When Air Mail launched 100 issues ago, one thing seemed relatively certain: the millennial generation was going to be a recurring source of comic interest. There was something journalistically irresistible about the assumed fragilities, work-life-balance expectations, and Bushwick sensibilities (avocado toast, artisanal beer, micro-aggressions, tattoos, steampunk beards) of twentysomethings raised by their helicopter parents to expect a prize for accomplishments like getting out of bed.
The joke, as it turned out, was on us. Half the staff of Air Mail is under 30, and none of them come close to the cohort’s stereotype. Julia Vitale, 28, who came via Vanity Fair, isn’t just an editor; she is a petite, Italian-born brainiac who works around the clock, steering the book reviews, culture section, and arts features while simultaneously editing two newsletters, the Wednesday Week in Culture dispatch and the Thursday Book Report.
She also edits some of our favorite writers, including Elena Clavarino, 23, who, like Julia, speaks both English and Italian. (Julia is also fluent in Spanish.) Elena started as an Air Mail assistant, researching blurbs about art and music for AIR, our Arts Intel Report search engine. She has grown into an intrepid, savvy writer. Among other things, she blew the whistle on the reckless and sybaritic underground party scene downtown at the height of the coronavirus restrictions. (But not before dancing on a tabletop or two of her own. Deep cover.)
Half the staff of Air Mail is under 30, and none of them come close to the cohort’s stereotype.
Graydon jokingly refers to Nathan King, age 27, as our Swiss Army Knife. Nathan started as Graydon’s assistant at Vanity Fair, where he was unerringly deft, prescient, charming, and heroically dedicated. Nathan still is all those things, only now he is a deputy editor who does a bit of everything—and does it all exceptionally well. This includes writing, editing, and even replacing the plumbing under the kitchen sink at the Air Mail offices this spring.
Clementine Ford, 26, came to us via Harper’s, on the recommendation of an old Spy-magazine colleague who now works there. She started as a fact-checker and was so relentless at it that she became known as “Buzzkill” because her forensic digging turned up tiny but crucial errors that forced us to remove a number of stories from our lineups. Now she also writes for and edits the “Bests” and has produced several well-reported, witty stories for Air Mail, and probably hasn’t slept since 2019.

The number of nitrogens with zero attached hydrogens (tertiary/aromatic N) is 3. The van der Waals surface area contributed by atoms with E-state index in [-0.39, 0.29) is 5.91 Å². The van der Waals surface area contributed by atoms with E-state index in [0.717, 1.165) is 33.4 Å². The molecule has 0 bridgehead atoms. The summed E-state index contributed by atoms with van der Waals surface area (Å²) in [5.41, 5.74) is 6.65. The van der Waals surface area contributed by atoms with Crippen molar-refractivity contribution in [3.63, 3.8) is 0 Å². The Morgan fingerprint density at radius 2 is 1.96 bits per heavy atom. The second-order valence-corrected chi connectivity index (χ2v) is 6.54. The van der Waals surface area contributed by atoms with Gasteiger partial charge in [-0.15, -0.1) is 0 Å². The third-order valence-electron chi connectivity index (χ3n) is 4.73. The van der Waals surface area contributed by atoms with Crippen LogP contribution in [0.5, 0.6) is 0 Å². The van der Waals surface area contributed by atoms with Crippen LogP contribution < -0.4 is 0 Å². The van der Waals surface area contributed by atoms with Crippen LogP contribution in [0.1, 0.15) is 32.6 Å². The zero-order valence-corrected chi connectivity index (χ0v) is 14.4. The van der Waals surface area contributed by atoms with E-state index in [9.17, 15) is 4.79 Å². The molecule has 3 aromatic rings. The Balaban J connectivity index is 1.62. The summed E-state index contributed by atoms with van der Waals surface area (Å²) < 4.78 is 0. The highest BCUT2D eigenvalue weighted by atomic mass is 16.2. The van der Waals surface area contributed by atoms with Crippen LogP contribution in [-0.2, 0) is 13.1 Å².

Graydon met Roxy Solis, 24, when she was looking after a friend of his youngest daughter’s. He spotted star quality, and she began working as an intern during her final two years of college. She is now on staff and assisting Executive Editor David Foxley with Air Supply, bringing a great eye and savvy to our curated Air Mail online shop. She will be replacing Jenna Kim, 18, who taught herself Photoshop and created a brilliant dashboard for the shop and is heading off for Stanford in the fall. Gasper Tringale-White came to us via his parents, both of whom worked at Vanity Fair. Gasper is a laid-back surfer who actually works like a stevedore. As does Sarah Nechamkin, 24, who joined Air Mail this week as our social-media editor, a job best likened to being an air-traffic controller at O’Hare.
Air Mail would fall apart without Elinor Schneider, 25, who was waiting tables in Connecticut when Graydon recruited her. At the time, she was also in college and working as an editorial intern at a start-up. If you can calmly handle three or four tables of demanding diners, while studying and also working as an intern, you can handle just about anything. Elinor now serves as a sort of assistant managing editor to Chris Garrett, handling everything from story lineups to contracts. She has a twin, and does so much, so cheerfully, that we suspect she secretly brings in her sister to lessen the load.
Madeline Spates, 28, is a marketing and events-planning whiz who is essential to pretty much everything on the business end, including data mining and modeling: she has a cameo on our Instagram vignette about Air Mail Express. Madeline still finds time to serve up story ideas—and margaritas. We heard that she hosted a rooftop party or two for her Air Mail chums at the height of last summer’s lockdown, but we feel certain they wore masks. We do know they answered their Slack messages late into the night.
Alex Oliveira, 27, who has worked as an assistant at Air Mail and showed great flair for reporting stories on the side, will transition to writing for us later this summer. Anna Bradlee, 28, handles communications for Air Mail and tirelessly promotes our best stories while steering us through media interviews and the occasional hiccup of bad press.
When the pandemic hit and the retail business froze, we figured Air Mail would lose some advertisers. We didn’t lose a single one, and that’s in large part thanks to Sales Director Michael Pescuma, 27, who, alongside Emily Davis, our fearless chief marketing officer, stood firm in the storm.
Everyone under 30 at Air Mail works three or more jobs across the spectrum of fact-checking, research, writing, editing, design, social media, data gathering, marketing, and whatnot, and they all do them well, tirelessly, eagerly, and without complaint—or canceling. That’s how we got to the 100th issue of Air Mail on this Saturday and how we get it to you each Saturday.